Humanity has a love affair with traveling. We have an innate desire to wander and adventure in order to experience everything our habitat has to offer. We want to know what is just around every corner and behind every waterfall. A number of things may spawn this desire to travel, ranging from a curious nature to defiance against parents or coping with a past trauma. Or perhaps it is merely because we evolved traveling as we populated the earth. Whatever causes it, wandering and traveling is an old tradition for humanity.
The modern wanderer is typically inspired by figures like Henry David Thoreau and Jack Kerouac. Both of these historical literary figures abandoned a life among society, at least for a time, to travel their respective areas of the United States in the 19th and 20th centuries. There have been many other prominent travelers, such as Chris McCandless who traveled from the United States to Alaska in the 1990’s, who inspired generations of people to follow their wanderlust and live according to their own rules for a time instead of society’s.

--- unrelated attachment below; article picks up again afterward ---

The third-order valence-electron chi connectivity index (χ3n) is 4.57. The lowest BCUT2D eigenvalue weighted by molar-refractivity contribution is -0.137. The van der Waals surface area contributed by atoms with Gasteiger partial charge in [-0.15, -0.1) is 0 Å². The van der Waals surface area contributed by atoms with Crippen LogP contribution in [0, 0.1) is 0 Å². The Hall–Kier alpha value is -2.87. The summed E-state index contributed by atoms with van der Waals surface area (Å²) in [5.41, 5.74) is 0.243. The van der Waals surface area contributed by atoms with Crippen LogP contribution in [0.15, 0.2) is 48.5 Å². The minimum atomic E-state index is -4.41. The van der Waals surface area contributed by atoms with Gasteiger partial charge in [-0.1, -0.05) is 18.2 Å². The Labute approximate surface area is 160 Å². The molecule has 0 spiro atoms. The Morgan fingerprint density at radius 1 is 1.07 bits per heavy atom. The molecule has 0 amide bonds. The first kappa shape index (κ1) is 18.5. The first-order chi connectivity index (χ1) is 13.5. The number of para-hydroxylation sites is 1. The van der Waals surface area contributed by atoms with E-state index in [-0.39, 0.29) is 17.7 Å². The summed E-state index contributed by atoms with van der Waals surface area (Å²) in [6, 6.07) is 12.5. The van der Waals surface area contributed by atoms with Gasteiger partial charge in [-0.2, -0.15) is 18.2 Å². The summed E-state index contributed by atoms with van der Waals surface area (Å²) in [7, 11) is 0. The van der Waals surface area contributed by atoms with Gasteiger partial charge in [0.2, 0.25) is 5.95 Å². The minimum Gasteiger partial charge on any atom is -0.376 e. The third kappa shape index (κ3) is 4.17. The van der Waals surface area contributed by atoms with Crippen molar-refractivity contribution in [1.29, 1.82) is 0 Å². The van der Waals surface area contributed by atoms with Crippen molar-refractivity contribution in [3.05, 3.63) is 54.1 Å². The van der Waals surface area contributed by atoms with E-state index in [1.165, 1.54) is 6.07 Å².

But this tradition did not begin in recent centuries. Many aboriginal peoples have traditions that date back thousands of years that involve the young people of their tribes venturing into the wilderness for a time as a rights of passage ritual. Many cultures in many nations embraced long standing traditions of sea-faring and trekking for their young people, incorporated into their coming of age years. This is an important and well respected practice through out the world.
In modern times, a majority of Westernized youth does not participate in this old tradition of humanity. With global culture reigning supreme and young people more enchanted with their cell phones than with the natural world and its humanities, traveling as a right of passage is becoming a lost art form. Those that discover it, however, will often claim it was the most magical years of their lives.